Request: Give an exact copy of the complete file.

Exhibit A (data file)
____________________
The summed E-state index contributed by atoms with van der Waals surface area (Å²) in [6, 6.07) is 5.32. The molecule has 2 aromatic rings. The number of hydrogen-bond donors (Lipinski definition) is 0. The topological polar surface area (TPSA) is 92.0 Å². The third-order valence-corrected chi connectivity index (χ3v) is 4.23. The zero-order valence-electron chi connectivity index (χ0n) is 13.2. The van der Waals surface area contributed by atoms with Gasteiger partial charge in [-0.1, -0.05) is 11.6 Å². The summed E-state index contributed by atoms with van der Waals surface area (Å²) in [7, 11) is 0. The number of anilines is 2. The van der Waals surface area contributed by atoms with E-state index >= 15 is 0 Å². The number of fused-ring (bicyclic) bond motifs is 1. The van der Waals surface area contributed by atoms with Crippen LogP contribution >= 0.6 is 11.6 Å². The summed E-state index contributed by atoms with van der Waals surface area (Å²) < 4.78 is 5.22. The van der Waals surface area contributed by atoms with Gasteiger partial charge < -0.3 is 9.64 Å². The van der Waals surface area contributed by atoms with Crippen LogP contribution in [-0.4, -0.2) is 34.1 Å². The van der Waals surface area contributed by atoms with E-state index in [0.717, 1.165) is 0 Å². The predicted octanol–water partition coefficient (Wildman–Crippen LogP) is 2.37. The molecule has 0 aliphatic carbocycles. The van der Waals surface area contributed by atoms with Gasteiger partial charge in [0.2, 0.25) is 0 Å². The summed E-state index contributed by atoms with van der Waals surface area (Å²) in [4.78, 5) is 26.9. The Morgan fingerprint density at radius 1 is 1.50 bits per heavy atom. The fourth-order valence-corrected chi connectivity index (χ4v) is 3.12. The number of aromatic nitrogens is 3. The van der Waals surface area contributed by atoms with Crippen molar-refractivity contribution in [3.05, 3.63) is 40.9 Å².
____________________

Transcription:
The summed E-state index contributed by atoms with van der Waals surface area (Å²) in [6, 6.07) is 5.32. The molecule has 2 aromatic rings. The number of hydrogen-bond donors (Lipinski definition) is 0. The topological polar surface area (TPSA) is 92.0 Å². The third-order valence-corrected chi connectivity index (χ3v) is 4.23. The zero-order valence-electron chi connectivity index (χ0n) is 13.2. The van der Waals surface area contributed by atoms with Gasteiger partial charge in [-0.1, -0.05) is 11.6 Å². The summed E-state index contributed by atoms with van der Waals surface area (Å²) in [7, 11) is 0. The number of anilines is 2. The van der Waals surface area contributed by atoms with E-state index >= 15 is 0 Å². The number of fused-ring (bicyclic) bond motifs is 1. The van der Waals surface area contributed by atoms with Crippen LogP contribution >= 0.6 is 11.6 Å². The summed E-state index contributed by atoms with van der Waals surface area (Å²) < 4.78 is 5.22. The van der Waals surface area contributed by atoms with Gasteiger partial charge < -0.3 is 9.64 Å². The van der Waals surface area contributed by atoms with Crippen LogP contribution in [-0.4, -0.2) is 34.1 Å². The van der Waals surface area contributed by atoms with E-state index in [0.717, 1.165) is 0 Å². The predicted octanol–water partition coefficient (Wildman–Crippen LogP) is 2.37. The molecule has 0 aliphatic carbocycles. The van der Waals surface area contributed by atoms with Gasteiger partial charge in [0.2, 0.25) is 0 Å². The summed E-state index contributed by atoms with van der Waals surface area (Å²) in [4.78, 5) is 26.9. The Morgan fingerprint density at radius 1 is 1.50 bits per heavy atom. The fourth-order valence-corrected chi connectivity index (χ4v) is 3.12. The number of aromatic nitrogens is 3. The van der Waals surface area contributed by atoms with Crippen molar-refractivity contribution in [3.05, 3.63) is 40.9 Å².